When I launched my own activist hedge fund earlier this year, I deliberately bought no Motorola shares (although I still own some personally). Based on Motorola's inaction since I began my campaign, I couldn't look my own shareholders in the eye and justify an investment in the company. However, I still feel a sense of loyalty to the many people who joined up with my campaign last year and want to see this company finally right itself. Many of the 130 people who "pledged" their shares with me last year were current or former Moto employees. Some of them have recently contacted me and asked my opinion on how they should vote their shares at the upcoming Motorola annual meeting on May 5. To them, I say: You have the power to finally improve this company by how you vote your shares.
A Bureaucratic Board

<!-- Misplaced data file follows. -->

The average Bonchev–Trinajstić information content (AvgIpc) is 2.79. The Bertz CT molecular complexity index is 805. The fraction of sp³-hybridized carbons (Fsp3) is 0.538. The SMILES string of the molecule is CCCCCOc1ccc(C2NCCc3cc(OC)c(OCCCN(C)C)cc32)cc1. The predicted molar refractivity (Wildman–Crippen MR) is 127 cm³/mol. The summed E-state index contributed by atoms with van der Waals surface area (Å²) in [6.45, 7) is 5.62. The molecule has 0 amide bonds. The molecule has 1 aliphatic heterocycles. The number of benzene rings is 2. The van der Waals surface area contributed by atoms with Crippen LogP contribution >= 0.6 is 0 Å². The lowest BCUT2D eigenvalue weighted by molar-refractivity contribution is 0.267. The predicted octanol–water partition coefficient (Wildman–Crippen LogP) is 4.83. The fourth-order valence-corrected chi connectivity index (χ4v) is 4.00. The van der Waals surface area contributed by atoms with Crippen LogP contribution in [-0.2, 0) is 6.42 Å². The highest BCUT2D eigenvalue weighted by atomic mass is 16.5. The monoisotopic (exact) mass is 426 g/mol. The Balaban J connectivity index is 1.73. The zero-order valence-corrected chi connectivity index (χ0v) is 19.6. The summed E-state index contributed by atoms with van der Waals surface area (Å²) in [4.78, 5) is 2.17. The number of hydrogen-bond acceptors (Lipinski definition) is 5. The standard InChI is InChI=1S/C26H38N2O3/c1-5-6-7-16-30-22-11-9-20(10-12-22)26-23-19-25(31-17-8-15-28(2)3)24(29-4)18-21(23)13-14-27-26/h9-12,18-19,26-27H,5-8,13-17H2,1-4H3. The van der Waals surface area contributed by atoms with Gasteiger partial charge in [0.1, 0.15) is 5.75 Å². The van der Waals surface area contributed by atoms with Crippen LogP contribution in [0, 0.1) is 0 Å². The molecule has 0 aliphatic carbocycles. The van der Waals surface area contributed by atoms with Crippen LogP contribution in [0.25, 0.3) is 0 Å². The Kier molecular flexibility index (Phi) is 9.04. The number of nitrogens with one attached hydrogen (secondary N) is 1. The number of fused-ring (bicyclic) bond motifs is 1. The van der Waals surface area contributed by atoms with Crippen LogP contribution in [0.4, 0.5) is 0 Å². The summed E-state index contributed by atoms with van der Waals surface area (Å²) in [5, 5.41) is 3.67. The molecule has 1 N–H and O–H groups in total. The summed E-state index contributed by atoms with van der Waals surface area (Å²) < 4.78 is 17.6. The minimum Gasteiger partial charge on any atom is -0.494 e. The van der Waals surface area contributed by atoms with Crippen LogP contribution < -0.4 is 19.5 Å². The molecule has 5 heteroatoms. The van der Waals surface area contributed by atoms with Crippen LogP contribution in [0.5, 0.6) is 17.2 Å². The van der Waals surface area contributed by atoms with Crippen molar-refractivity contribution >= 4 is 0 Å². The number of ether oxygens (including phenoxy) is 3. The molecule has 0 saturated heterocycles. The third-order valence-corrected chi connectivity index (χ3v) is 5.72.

Motorola's board is highly dysfunctional. At 14 members, it's too large and bureaucratic. In my experience, when boards get larger than 10 members, they become more formal, there is less time for discussion and debate and the directors are more reluctant to speak up. It becomes less like a meeting of high-level advisers wanting to understand the growth of the business and protect the interests of shareholders and more like a slow day at the U.N. General Assembly. Motorola has some very strong members (including its new Chairman David Dorman, who used to run AT&T ( T), and Tom Meredith, who has been acting CFO since last year and formerly Dell's ( DELL) CFO). And although the two new Icahn reps should help matters, this board needs an overhaul. This group, charged with overseeing and monitoring the state of Motorola on behalf of shareholders, clearly shares the blame for what has happened. Yet, all the incumbent directors from last year (except Zander) are up for election again this year. That's simply wrong. What's particularly puzzling is why Samuel Scott III, Judy Lewent, Nicholas Negroponte and Dr. John White are still on this board. I don't have anything against the backgrounds or experience of them, but each of these directors has been on the board for more than 10 years. That means they've had a front row seat to the two boom-and-bust cycles of the StarTac and the Razr. How could they let exactly the same problems occur twice under their watch? Even in the best performing companies, no director (unless they're a founder or critical officer) should be on a board for a decade. Fresh eyes should be periodically cycled into the group to ensure it never becomes too clubby. For a company that's lost half its value in the last decade, it's unconscionable to have four directors with such a lengthy tenure. (Scott's actually been on the board for 15 years.) Unless you're the owner or the owner's child, you don't get to drive out half the value in a company over 10 years and keep your job.